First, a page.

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The original version of the flying chase scene at the end of the film involved Stitch and Jumba hijacking an airplane and chasing Gantu’s spaceship through Honolulu, crashing into buildings. The sequence was already animated and completed, but the whole chase was cut following the terrorist attacks on the USA of 11 September 2001. The chase had to be re-written and drawn again (this time with spaceships flying through mountains and less populated vegetation), and the second version of the chase was is what is seen in the theatrical version. 

All of the license plates in the film  are A113. The same as Mrs. Davis’s plate number in Toy Story (1995), Mater’s plate number in Cars (2006), and also used in many other Disney and Pixar films. It is a reference to a room number at California Institute of the Arts, where many of the animators at those two companies received their educations.

According to Stitch’s dog license at the shelter, the adoption official is “Susan Hegarty”, the name of the actress who voiced the character. Also, according to the license, Lilo and Nani’s last name is “Pelekai”. Other writing on the same license includes “as well as our partners at Disney MGM Studios for their participation and support during the making of Lilo and Stitch.

Running Gag: Every time Pleakley looks at or attempts to show someone information about Earth, the device used is a “Viewmaster”. Viewmasters create the illusion that the viewer is looking at a three-dimensional image that’s actually created by each eye looking at a slightly different pictures. Its basic premise is that the person looking in it has two eyes to create the effect, but Pleakley is a one-eyed creature and therefore would not see the 3-D effects of the Viewmaster. Adding to the gag is when he hands the ViewMaster to Dr. Jumba - a one-eyed alien handing an four-eyed alien a viewing device intended for two-eyed humans.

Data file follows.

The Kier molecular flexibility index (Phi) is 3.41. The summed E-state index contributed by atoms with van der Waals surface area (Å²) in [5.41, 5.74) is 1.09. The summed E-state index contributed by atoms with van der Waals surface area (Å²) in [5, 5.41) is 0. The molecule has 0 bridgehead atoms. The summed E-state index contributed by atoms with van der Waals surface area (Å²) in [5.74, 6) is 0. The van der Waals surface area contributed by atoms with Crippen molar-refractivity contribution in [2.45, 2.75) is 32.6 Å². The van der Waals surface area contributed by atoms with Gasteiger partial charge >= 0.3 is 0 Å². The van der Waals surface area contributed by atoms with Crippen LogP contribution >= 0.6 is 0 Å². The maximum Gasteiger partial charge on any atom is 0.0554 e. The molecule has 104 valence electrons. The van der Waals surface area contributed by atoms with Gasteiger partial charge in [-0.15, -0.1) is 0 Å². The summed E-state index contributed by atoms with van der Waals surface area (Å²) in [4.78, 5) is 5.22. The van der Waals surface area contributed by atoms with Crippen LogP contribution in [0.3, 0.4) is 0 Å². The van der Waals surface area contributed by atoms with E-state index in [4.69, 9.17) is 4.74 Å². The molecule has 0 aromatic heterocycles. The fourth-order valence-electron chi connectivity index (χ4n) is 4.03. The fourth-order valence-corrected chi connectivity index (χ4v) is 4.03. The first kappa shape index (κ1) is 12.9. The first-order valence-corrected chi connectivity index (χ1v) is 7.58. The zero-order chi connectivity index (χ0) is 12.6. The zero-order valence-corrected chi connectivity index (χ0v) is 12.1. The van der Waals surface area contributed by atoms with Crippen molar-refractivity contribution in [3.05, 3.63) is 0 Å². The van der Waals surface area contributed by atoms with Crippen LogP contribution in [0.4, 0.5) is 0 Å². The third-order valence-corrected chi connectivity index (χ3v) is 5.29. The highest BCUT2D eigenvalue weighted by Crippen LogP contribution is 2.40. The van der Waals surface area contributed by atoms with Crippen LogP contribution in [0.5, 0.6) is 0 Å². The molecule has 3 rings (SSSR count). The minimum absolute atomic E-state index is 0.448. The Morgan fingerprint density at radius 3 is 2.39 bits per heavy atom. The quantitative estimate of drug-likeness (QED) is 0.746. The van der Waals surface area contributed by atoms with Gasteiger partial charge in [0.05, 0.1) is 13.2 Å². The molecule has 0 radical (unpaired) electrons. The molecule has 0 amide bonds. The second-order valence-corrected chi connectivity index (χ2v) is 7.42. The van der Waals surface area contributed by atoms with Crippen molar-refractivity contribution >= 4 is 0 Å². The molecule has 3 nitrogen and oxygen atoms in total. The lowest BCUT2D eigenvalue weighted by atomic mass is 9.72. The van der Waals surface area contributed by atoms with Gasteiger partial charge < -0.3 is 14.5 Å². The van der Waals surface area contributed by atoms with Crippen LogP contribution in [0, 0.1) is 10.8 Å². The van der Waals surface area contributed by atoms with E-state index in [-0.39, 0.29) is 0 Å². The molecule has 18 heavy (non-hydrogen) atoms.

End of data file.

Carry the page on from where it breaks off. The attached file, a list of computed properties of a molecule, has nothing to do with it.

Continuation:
In the subtitles for the Chinese version, a line spoken by Stitch in his alien language is translated into Chinese despite it having no corresponding English meaning. The reason for this is thought to be because Stitch’s line sounded a lot like Ni Qu De (Go to your place) an offensive Chinese phrase used to tell somebody to go away. The actual Chinese translation was a lot more family friendly. The inclusion of this line show that Stitch is intelligent far earlier than in the English version. It also moves forward the first understandable dialog spoken by Stitch from the English version. 

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